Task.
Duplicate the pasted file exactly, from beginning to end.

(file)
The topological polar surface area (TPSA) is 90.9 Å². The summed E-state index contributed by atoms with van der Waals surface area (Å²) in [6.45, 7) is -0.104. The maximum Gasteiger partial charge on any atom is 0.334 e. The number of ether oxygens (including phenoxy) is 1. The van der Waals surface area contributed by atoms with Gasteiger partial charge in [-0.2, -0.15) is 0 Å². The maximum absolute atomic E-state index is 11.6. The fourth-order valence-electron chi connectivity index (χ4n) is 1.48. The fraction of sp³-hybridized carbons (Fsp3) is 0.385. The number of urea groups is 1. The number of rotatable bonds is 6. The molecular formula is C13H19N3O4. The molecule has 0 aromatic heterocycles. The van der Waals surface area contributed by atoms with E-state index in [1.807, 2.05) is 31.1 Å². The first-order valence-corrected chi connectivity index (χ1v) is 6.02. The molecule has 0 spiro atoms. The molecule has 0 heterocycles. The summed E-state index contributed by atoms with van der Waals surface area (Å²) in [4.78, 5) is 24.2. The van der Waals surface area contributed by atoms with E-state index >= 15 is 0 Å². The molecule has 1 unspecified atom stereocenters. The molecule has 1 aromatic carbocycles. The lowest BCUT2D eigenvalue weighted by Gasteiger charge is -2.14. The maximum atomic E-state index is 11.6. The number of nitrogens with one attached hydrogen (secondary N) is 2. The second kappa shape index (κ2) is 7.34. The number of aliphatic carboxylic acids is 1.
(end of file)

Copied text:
The topological polar surface area (TPSA) is 90.9 Å². The summed E-state index contributed by atoms with van der Waals surface area (Å²) in [6.45, 7) is -0.104. The maximum Gasteiger partial charge on any atom is 0.334 e. The number of ether oxygens (including phenoxy) is 1. The van der Waals surface area contributed by atoms with Gasteiger partial charge in [-0.2, -0.15) is 0 Å². The maximum absolute atomic E-state index is 11.6. The fourth-order valence-electron chi connectivity index (χ4n) is 1.48. The fraction of sp³-hybridized carbons (Fsp3) is 0.385. The number of urea groups is 1. The number of rotatable bonds is 6. The molecular formula is C13H19N3O4. The molecule has 0 aromatic heterocycles. The van der Waals surface area contributed by atoms with E-state index in [1.807, 2.05) is 31.1 Å². The first-order valence-corrected chi connectivity index (χ1v) is 6.02. The molecule has 0 spiro atoms. The molecule has 0 heterocycles. The summed E-state index contributed by atoms with van der Waals surface area (Å²) in [4.78, 5) is 24.2. The van der Waals surface area contributed by atoms with E-state index >= 15 is 0 Å². The molecule has 1 unspecified atom stereocenters. The molecule has 1 aromatic carbocycles. The lowest BCUT2D eigenvalue weighted by Gasteiger charge is -2.14. The maximum atomic E-state index is 11.6. The number of nitrogens with one attached hydrogen (secondary N) is 2. The second kappa shape index (κ2) is 7.34. The number of aliphatic carboxylic acids is 1.